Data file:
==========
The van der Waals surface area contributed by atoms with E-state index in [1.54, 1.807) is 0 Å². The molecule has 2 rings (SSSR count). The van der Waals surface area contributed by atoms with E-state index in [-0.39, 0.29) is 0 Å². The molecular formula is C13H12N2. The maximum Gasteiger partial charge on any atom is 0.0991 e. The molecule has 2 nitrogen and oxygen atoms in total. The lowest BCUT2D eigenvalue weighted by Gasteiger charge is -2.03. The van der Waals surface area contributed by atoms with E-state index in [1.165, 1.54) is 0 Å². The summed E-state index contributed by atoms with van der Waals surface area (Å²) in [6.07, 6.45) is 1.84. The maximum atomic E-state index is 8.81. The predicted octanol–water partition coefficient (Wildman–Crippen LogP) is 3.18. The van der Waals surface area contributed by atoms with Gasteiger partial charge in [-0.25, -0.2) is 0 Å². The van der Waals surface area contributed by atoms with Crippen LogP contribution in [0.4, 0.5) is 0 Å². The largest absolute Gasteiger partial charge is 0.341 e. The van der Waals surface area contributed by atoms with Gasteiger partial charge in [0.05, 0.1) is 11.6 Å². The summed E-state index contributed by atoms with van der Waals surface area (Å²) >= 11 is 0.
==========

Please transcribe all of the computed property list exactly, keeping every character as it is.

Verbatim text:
The van der Waals surface area contributed by atoms with E-state index in [1.54, 1.807) is 0 Å². The molecule has 2 rings (SSSR count). The van der Waals surface area contributed by atoms with E-state index in [-0.39, 0.29) is 0 Å². The molecular formula is C13H12N2. The maximum Gasteiger partial charge on any atom is 0.0991 e. The molecule has 2 nitrogen and oxygen atoms in total. The lowest BCUT2D eigenvalue weighted by Gasteiger charge is -2.03. The van der Waals surface area contributed by atoms with E-state index in [1.165, 1.54) is 0 Å². The summed E-state index contributed by atoms with van der Waals surface area (Å²) in [6.07, 6.45) is 1.84. The maximum atomic E-state index is 8.81. The predicted octanol–water partition coefficient (Wildman–Crippen LogP) is 3.18. The van der Waals surface area contributed by atoms with Gasteiger partial charge in [-0.25, -0.2) is 0 Å². The van der Waals surface area contributed by atoms with Crippen LogP contribution in [0.4, 0.5) is 0 Å². The largest absolute Gasteiger partial charge is 0.341 e. The van der Waals surface area contributed by atoms with Gasteiger partial charge in [0.05, 0.1) is 11.6 Å². The summed E-state index contributed by atoms with van der Waals surface area (Å²) >= 11 is 0.